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How to spot a fake site

Look at the URL. Find out who you are really giving information to.

There's been an increase in phishing scams during the pandemic, that's where con artists send out emails and texts hoping to reel in victims.

 "Oh these scammers have been very successful, unemployment fraud is happening all across the country in every state," says Steve Ragan with Akamai Technologies.

Akamai Technologies recently uncovered a fake New York unemployment website that looks like the real thing. It's since been taken down, but Ragan created an example site to show CBS News how it worked.

Scam artists sent a text or email directing jobless workers to their site.  After a username and password are entered, the fake site asks for their mother's maiden name and pin number. Once the information is entered users are actually sent to the real New York DES page.

"Do people who enter in their personal information on these fake sites even realize that they've been scammed."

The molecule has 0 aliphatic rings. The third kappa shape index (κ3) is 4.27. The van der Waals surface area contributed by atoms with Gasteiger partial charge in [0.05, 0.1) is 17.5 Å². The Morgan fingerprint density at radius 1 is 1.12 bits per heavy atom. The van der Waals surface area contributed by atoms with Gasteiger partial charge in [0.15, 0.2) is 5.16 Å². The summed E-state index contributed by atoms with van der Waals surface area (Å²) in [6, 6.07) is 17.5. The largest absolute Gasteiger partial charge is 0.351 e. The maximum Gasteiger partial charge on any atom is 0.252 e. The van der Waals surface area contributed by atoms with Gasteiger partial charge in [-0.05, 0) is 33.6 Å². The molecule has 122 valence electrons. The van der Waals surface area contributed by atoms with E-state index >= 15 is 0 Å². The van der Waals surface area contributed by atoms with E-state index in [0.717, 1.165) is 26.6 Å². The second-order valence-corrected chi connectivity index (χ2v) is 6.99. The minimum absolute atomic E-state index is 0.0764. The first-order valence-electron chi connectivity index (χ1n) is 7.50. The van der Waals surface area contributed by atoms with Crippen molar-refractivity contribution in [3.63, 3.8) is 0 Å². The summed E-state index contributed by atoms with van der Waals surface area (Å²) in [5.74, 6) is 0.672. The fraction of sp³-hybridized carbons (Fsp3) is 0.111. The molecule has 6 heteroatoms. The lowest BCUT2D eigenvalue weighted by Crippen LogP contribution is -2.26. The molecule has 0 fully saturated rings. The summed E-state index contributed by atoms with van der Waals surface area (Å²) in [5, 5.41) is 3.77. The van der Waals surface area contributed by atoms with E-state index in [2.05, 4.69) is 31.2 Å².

"No, they do not, by the time the scam is over, in fact, it forwards to the real domain and you'll never notice," said Ragan.

Once you fill out the information, the scam artist now has the info and can log on as the unsuspecting victim and find even more personal information.

"Everything a criminal would need to commit fraud using your identity," said Ragan.

Last year the FBI received almost a quarter of a million complaints about phishing scams with people losing around $54 million.

"If you do happen to fall for one of these phishing scams the consequences can be pretty severe," said Dan Patterson, CBS NEWS Tech Reporter.

The big takeaway? Think twice before you click on any link in your email or your text messages.


One way to spot a fake site is to double-check the URL.  For example, this looks like a legitimate google site but it's not because of the .tk at the end. That is not supposed to be there. You’re looking for a .gov or a government site.